Burfield, I. (2002). The breeding ecology and conservation of the ring ouzel Turdus torquatus in Britain. Available: http://www.ringouzel.info/research/Ian%20Burfield%20Thesis.pdf. Last accessed 13/12/2017.
Downs, R. M. (1997). ‘‘The geographic eye: Seeing through GIS?’’ Trans. in GIS, 2(2), 111–121.
Extension. (2010). What are some uses for GIS?. Available: https://articles.extension.org/pages/40217/what-are-some-uses-for-gis. Last accessed 13/12/2017.
Fotheringham, S and Rogerson, P. (2007). GIS and spatial analytical problems. International Journal of Geographical Information Systems. 7 (1), 3-19.
GIS CONTRIBUTOR. (2012). Basic Uses of GIS. Available: https://www.gislounge.com/basic-uses-of-gis/. Last accessed 13/12/2017.
Madge, S and Kightley, C. (2007). Ring Ouzel. Available: http://www.birdsofbritain.co.uk/bird-guide/ring-ouzel.asp. Last accessed 13/12/2017.
Miles, S et al. (1999). APPLICATIONS AND ISSUES OF GIS AS TOOL FOR CIVIL ENGINEERING MODELING. JOURNAL OF COMPUTING IN CIVIL ENGINEERING. 13 (3), 144-152.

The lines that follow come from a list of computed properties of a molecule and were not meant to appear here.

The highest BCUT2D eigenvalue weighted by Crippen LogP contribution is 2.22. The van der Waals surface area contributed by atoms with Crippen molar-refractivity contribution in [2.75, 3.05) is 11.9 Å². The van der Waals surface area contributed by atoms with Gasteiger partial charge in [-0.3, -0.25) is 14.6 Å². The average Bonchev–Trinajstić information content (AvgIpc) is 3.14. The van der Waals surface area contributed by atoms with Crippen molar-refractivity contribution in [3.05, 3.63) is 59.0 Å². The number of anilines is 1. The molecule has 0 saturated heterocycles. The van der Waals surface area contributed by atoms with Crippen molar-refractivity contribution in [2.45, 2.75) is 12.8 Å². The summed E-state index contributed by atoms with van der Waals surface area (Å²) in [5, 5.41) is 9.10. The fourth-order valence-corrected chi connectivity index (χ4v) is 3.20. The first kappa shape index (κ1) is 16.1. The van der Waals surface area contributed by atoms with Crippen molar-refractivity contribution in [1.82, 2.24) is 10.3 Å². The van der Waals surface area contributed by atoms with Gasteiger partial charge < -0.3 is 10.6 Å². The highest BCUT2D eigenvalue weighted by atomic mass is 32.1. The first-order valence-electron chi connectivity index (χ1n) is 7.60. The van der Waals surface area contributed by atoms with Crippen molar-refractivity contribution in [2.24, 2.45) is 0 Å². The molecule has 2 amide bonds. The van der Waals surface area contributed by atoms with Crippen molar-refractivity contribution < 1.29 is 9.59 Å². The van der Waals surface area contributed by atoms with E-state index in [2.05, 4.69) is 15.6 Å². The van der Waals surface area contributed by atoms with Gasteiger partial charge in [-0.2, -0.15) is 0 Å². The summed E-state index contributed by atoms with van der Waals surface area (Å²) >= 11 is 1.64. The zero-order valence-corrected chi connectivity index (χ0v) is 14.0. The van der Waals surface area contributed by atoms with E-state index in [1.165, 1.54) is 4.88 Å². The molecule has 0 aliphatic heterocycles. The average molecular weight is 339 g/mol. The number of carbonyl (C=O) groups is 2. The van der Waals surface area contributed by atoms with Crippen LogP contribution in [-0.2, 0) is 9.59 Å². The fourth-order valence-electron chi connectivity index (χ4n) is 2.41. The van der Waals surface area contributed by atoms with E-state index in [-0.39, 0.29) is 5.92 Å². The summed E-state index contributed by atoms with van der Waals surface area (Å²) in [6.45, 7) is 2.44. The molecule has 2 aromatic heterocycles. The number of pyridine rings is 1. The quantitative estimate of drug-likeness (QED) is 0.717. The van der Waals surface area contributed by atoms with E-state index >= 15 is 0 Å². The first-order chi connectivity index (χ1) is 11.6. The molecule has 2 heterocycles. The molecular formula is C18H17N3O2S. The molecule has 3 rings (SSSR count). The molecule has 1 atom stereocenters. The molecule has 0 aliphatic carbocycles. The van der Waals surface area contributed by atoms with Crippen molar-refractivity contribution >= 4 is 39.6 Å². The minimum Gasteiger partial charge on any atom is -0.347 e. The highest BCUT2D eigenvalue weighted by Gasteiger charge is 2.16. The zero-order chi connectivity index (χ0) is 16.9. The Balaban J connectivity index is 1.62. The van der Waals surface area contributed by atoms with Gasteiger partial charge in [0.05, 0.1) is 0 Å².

Ryall, C and Brigg, K. (2006). Some factors affecting foraging and habitat of Ring Ouzels Turdus torquatus wintering in the Atlas Mountains of Morocco. ABC Bulletin . 13 (1), 17-31.
Schmid, H et al. (2008) Modelling the recent and potential future spatial distribution of the Ring Ouzel (Turdus torquatus) and Blackbird (T. merula) in Switzerland. Journal of Ornithology. 149 (4), 529–544
Sim, I et al. (2006). Climate change may account for the decline in British ring ouzels Turdus torquatus. Journal of Animal Ecology. 75 (3), 826–835.